In addition, the Project Manager is generally the person responsible for enforcing the project's change control process. Change on a project generally must be controlled, and on a large project it must be formally controlled. Bypassing the change control process is not only stepping on the political toes of the Project Manager, but it may also put the project itself at risk in a variety of ways.

Integrate with the Process

User interface design should be part of a project, not outside it or above it. Therefore, you should be following the same change control process as the rest of your project team. It's probably a good idea to talk to both the project manager and your functional manager to identify the project's core processes, and to delineate the roles and responsibilities your organization has defined for your position.

That's often all it takes to clear up misunderstandings. If it is not a misunderstanding, but rather a role that you feel limits you in ways you can't tolerate, you have some hard career choices to make.

  • Great feedback. Gave you +1. I would be happy if you can elaborate your opinion on one thing. same change control process as the rest of your project team. Different changes are sometimes handled differently. For example - small bugs are handled internally. A lot of times, error messages are not defined to all cases and the developer makes up a message. I mean - not everything is under PM supervision. Is there anything UX related you can think of that might be decided without PM permission? Feb 27, 2014 at 22:18
  • @guymograbi The threshold will vary by company, but essentially anything that costs time, money, or resources that can be charged against a project is within the project manager's scope of responsibility. The PM or management can delegate authority to make certain decisions within the project, but this must be explicit and should be documented in the project's charter.
    – Todd A. Jacobs
    Feb 27, 2014 at 23:31
  • This is very vague. Even a minor bug has some implications on the project but most (if not all) PMs don't get involved in every minor bug fix. Feb 28, 2014 at 6:04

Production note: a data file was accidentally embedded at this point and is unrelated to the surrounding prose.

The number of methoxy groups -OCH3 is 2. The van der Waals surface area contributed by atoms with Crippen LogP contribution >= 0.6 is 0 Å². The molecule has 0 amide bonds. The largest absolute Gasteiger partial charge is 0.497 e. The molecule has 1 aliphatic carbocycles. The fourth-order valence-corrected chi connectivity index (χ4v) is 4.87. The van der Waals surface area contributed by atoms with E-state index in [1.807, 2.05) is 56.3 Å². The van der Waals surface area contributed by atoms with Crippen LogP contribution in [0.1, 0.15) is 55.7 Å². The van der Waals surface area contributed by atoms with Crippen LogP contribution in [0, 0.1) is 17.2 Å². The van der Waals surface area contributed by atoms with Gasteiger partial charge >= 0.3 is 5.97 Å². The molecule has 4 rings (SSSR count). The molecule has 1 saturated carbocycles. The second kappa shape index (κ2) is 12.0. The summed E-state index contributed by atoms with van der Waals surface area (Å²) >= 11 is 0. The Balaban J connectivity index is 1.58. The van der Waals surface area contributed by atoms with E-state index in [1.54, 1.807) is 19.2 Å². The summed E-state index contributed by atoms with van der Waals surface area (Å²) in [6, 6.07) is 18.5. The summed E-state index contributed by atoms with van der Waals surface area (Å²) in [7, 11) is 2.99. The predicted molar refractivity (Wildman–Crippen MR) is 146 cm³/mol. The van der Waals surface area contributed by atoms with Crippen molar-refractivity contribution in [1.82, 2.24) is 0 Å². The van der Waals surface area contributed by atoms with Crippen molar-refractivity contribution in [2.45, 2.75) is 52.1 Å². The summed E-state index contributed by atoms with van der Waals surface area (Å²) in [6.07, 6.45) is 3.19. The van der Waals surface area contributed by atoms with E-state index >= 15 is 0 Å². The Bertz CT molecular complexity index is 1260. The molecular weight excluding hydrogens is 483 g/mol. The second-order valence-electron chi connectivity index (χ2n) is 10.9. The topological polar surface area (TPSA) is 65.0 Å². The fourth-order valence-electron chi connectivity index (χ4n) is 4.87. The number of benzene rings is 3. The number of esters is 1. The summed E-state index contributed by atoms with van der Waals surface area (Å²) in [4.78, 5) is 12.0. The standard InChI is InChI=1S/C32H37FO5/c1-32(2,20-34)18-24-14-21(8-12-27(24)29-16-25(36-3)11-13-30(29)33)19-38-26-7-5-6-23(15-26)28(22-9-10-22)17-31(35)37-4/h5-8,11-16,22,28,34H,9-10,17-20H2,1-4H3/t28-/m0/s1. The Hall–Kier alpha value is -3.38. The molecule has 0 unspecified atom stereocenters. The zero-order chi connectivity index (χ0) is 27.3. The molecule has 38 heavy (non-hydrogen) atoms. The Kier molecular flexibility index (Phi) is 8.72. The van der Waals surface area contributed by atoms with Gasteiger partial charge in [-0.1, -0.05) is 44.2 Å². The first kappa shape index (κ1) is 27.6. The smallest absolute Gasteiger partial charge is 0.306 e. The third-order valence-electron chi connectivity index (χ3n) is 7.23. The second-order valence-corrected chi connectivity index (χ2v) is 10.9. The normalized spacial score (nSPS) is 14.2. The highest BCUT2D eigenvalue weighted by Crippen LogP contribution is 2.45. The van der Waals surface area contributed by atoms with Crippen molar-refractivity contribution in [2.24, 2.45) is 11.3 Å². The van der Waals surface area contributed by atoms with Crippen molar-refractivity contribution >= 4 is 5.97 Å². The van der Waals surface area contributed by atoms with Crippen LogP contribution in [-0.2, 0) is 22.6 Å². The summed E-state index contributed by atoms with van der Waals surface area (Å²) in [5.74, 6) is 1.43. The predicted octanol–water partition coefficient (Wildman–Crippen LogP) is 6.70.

Does PM get to have final say about UX? No, the client holds that power. But the PM should verify if building a UX vision is part of the project scope or not. If it is not a project deliverable and if by working on UX tasks the project scope/time would increase then the PM is correct in rejecting those suggestions as scope creep.

What should you do? For larger UX items, you should prepare a case and present it to the client. Try to convince the client about the potential advantages and if possible talk in the language of finance. Inform the client about potential revenue which your UX vision could bring in. If the client finds ROI then a separate budget can be allocated for the UX changes.

For minor UX items, try to inculcate a culture within the team so that each developer thinks about usability/user experience while coding. So that UX items are not treated as new tasks/re-work but those things get covered as regular work.

  • Your last suggestion kinda sounds like "do it without notifying anyone and say it was part of the task". The project is ongoing, we have a lot of customers using it. I represent the UI team, I want to deliver good UI and I know I have the customer's interest in mind. I am unsure the PM has the UI interest in mind, as they mostly care the product is usable in a basic level. Feb 26, 2014 at 13:27
  • Oh, so the project is live. In that case, I believe the PM is correct, why because it is possible that the PM has to communicate those changes to a wider audience (clients, customer support team, documentation team, etc.) Feb 26, 2014 at 13:33
  • I disagree completely. The dev team is responsible to communicate changes to support/documentation, and about the customers - the UX is responsible for that. Which PM notified me about google instant search? sounds to me like bad practice to let PM have so much control. Feb 26, 2014 at 13:53
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    I agree that you may disagree :) There is no hard and fast rule about it. You may lobby for a change in the current process inside your organization. Feb 26, 2014 at 13:59